For practical application of LEDs, a key indicator of device quality is its efficiency at high current densities (or brightness). For most LEDs, their efficiencies reduce at high current densities. This behavior is termed as efficiency roll-off, which can be caused by either luminescence quenching (a reduction in luminescence efficiency due to non-radiative processes) or an excessive population of charge carriers passing through the device without forming electron-hole pairs11,12,13,14,15,16,17. Here, we show that typical PeLEDs based on MQWs also suffer from serious efficiency roll-off, with the EQE peaking at 30 mA cm−2 and rolling-off by 55% (relative to the peak value) at 400 mA cm−2 (Fig. 1b). We investigate the origin of the efficiency roll-off, by simultaneously measuring EL and photoluminescence (PL) on a working LED device. We find that the efficiency roll-off in PeLEDs is mainly due to luminescence quenching most likely caused by non-radiative Auger recombination, and the luminescence quenching effect can be suppressed by increasing the width of perovskite QWs. Based on our improved understanding of device operation, we are able to raise the efficiency of PeLEDs to 12.7% with significantly reduced roll-off.


Origin of efficiency roll-off in PeLEDs

The EL EQE roll-off at high intensities could be caused by either luminescence quenching or an excessive population of charge carriers passing through the device without forming electron-hole pairs11,12,13,17. In order to investigate which mechanism dominates the efficiency roll-off in the MQW perovskite LEDs, we measure the PLQE and EQE of the devices simultaneously by using low-frequency chopped illumination at very low intensity (0.03 mW cm−2), when the LED device is in operation. Detailed experimental setup is presented in Supplementary Fig. 1. The LED device is based on NFPI7 MQW perovskite film which is deposited from a precursor solution which contains 1-naphthylmethylamine iodide (NMAI), formamidinium iodide (FAI), and PbI2 with a molar ratio of 2:1:24. We find that the PL response decreases at high current densities, following the same trend as the EL EQE (Fig. 1b). The excellent correlation between the PLQE and EQE at high current intensities indicates that luminescence quenching is responsible for the EQE roll-off.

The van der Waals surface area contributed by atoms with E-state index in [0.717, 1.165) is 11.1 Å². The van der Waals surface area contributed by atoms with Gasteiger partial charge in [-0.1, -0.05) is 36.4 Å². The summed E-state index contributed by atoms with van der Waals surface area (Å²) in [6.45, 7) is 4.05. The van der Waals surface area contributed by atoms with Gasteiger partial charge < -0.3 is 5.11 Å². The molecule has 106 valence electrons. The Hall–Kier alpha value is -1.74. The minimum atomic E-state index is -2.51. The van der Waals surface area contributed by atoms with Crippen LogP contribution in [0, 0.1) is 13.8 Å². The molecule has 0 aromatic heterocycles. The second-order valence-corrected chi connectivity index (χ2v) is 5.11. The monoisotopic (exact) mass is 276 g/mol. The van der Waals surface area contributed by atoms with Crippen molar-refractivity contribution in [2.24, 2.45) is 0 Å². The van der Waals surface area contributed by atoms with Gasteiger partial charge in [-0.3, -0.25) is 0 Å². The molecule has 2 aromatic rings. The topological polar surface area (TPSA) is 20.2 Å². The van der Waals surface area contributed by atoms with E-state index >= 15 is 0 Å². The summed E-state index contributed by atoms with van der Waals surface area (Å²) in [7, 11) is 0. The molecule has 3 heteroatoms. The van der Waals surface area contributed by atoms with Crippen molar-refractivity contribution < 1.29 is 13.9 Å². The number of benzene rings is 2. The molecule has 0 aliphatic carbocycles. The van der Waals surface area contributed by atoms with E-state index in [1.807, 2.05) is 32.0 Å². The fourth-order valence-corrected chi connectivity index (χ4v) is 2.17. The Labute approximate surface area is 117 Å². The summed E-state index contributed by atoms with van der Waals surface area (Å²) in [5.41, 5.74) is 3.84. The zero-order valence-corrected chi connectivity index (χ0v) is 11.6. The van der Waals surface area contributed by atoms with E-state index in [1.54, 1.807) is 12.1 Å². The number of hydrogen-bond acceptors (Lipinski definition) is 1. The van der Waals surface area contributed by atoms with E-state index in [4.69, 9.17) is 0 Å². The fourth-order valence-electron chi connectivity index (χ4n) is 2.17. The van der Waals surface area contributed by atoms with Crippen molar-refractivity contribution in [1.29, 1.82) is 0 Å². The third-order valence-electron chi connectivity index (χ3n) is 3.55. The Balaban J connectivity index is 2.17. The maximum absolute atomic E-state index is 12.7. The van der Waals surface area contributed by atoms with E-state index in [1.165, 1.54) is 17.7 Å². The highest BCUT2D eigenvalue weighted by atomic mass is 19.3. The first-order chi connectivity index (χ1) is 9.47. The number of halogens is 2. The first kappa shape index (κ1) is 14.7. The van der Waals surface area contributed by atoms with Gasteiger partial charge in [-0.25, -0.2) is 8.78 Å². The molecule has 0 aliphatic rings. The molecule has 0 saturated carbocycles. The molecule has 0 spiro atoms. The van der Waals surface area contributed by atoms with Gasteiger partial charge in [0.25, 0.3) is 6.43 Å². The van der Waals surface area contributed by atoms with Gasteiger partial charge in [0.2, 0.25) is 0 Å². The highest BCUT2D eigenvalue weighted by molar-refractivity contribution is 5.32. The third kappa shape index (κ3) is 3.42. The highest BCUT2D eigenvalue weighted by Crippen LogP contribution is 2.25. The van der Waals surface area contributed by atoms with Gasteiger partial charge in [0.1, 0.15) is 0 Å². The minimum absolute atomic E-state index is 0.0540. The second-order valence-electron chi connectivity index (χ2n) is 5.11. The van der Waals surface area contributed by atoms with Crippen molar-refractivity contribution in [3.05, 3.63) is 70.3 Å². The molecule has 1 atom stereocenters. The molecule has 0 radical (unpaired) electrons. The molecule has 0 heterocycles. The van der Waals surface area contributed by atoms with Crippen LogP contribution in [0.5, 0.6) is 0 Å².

The quenched PL intensities (and hence the efficiency roll-off) at high intensities could result from either high carrier (and/or exciton) density or high electrical field across the emissive layer18,19,20. In order to disentangle these two different mechanisms, we monitor the PL response at negative bias, where the electric field is high and the carrier/exciton density is low. Figure 1b also shows that the PL decreases when the applied voltage is swept from 0.75 to –2 V (from below turn-on to reverse bias). The PL intensity also decreases when the bias is swept from 0.75 to 1.5 V (from below turn-on to near turn-on), when the current density is still very small. We consider that the internal electrical field across the perovskite film is minimized (approaching zero) under a forward bias of 0.75 V, corresponding to a flat-band condition for the emissive layer, leading to the minimum luminescence quenching. When the bias is swept from 0.75 to 1.5 V, the PLQE drops due to the increasing electrical field across the perovskite layer. We are aware that the electrical field distribution across different regions of the device can be complex, considering band bending due to interfacial effects and dielectric constant variations in the multilayer structure. These results indicate that at low carrier densities produced by photoexcitation, the internal electrical field in the device quenches the luminescence of MQW perovskites.